The removal of the gallbladder is one of the more common surgeries which take place in the United States each year. With that said, in some instances, complications and injuries can occur during the procedure. When injuries occur, one of the most common questions is whether the injury is always going to be medical malpractice?


In this Maryland medical malpractice educational article I am going to touch on some of the critical medical/legal issues present when a patient suffers an injury during a laparoscopic gallbladder removal. As with many issues in Maryland medical malpractice cases, not every bad result will be medical malpractice. However, there are some cases in which a strong argument can be made that the doctor fell below the standard of care, causing the patient’s injury. Understanding a gallbladder injury and the critical areas of analysis will go a long way in helping the reader make an informed decision regarding their situation.




In understanding a gallbladder injury from a medical/legal aspect, it is important to have an idea as to the surgery. When doctors determine that the gallbladder must be removed, they may explain to the patient the options for removal. One of the most common ways in which the procedure is done is through a laparoscopic procedure. During a laparoscopic procedure, 3 entry points are made in the patient’s abdomen and a camera is used to guide the doctor through the procedure.


For some patients the laparoscopic procedure may not be the best way to complete the surgery. In these cases, the patient may decide that an “open” procedure is the best way to move forward. When a doctor performs an open procedure, this means that the doctor will “open the patient up” like is done in a traditional surgery.




The easiest way to understanding a gallbladder injury and medical malpractice is to share two examples.


EXAMPLE 1: Doctor performs a laparoscopic gallbladder removal. While inside the patient the doctor cuts the common bile duct. However, the doctor notices the cut and begins an immediate repair of the duct. The patient has no further complications due to the injury of the bile duct.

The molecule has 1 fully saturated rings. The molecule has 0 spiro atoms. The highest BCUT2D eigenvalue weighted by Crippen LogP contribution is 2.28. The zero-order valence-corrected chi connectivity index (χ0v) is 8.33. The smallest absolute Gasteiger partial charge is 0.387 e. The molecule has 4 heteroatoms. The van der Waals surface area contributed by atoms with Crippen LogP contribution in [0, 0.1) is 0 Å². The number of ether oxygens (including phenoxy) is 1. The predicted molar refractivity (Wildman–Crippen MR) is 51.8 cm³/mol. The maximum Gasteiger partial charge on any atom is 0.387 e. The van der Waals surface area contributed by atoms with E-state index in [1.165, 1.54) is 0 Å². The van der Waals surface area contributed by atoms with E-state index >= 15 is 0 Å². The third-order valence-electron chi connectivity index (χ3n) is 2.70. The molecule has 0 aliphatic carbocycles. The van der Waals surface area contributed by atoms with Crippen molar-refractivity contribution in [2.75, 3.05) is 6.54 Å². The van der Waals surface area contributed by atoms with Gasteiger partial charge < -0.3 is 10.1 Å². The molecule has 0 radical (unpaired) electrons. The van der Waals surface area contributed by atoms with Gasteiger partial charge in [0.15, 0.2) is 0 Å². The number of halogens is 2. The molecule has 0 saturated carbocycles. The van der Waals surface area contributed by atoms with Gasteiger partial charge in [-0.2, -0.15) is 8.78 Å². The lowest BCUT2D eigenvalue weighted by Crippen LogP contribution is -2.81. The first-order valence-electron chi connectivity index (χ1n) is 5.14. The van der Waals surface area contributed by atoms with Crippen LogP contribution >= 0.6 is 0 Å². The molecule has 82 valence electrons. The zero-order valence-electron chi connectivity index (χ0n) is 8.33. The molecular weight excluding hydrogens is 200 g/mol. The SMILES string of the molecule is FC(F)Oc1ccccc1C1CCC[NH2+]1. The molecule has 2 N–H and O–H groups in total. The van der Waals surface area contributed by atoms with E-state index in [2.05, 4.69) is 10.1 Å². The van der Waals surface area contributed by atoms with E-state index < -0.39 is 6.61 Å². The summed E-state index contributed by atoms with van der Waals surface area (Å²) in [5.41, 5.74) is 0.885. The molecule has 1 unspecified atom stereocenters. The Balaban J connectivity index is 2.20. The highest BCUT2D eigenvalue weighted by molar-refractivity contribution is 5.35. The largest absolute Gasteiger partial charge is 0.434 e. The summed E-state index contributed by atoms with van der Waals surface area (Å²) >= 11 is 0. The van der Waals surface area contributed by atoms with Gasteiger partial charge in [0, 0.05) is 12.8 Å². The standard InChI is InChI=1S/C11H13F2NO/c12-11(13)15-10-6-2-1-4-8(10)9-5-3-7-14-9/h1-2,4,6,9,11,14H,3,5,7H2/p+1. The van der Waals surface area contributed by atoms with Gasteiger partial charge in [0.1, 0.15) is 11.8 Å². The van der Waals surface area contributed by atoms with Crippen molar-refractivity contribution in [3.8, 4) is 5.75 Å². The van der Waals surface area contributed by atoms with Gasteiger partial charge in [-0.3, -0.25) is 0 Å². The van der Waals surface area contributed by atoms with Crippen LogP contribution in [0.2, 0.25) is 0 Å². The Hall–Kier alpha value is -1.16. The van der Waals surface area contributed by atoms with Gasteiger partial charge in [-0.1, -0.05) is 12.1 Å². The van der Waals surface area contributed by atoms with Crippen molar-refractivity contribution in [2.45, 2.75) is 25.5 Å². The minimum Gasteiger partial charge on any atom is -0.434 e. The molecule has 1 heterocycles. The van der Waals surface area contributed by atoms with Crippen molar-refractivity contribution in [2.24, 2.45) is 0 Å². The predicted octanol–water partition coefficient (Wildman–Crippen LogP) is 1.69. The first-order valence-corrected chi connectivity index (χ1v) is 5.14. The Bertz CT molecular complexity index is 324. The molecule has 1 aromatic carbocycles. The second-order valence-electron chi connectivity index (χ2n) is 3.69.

EXAMPLE 2: Same as above except that the doctor does not notice the cut to the common bile duct. The doctor does not note any complications in the surgical notes and closes the patient up with the patient subsequently released from the hospital with no indication of the leaking bile duct. The patient goes on to suffer serious injuries (becomes septic and has to have future corrective surgeries, etc…).


Hopefully you can see the difference in the two above examples. In example 1, the doctor noticed the injury and immediately started the repair. In example 2, the doctor did not notice the cut, did not repair the cut, did not note any complications, and closed the patient up and sent them on their way. The patient in example 2 has a strong argent that possible medical malpractice occurred in Maryland, whereas the patient in example 1 may have a harder time (no permanent injury, doctor started immediate repair, etc…).




To speak with me further regarding questions surrounding your gallbladder injury during surgery in Maryland this is what I invite you to do. Pick up the phone and give me a call. I can be reached at 301-850-4832. I talk with people who have suffered surgery injuries like yours all the time and I would be happy to listen to your story.


Marcus B. Boston, Esq.

Boston Law Group, LLC

2 Wisconsin Circle, Suite 700

Chevy Chase, Maryland 20815



Marcus Boston is a Maryland medical malpractice attorney who helps people navigate the Maryland childbirth injury and medical malpractice process to get money for their injuries caused by the carelessness of doctors and hospitals. BLG handles cases in Prince George’s County, Baltimore City, Montgomery County, Howard County, Anne Arundel County, and all other Maryland Counties.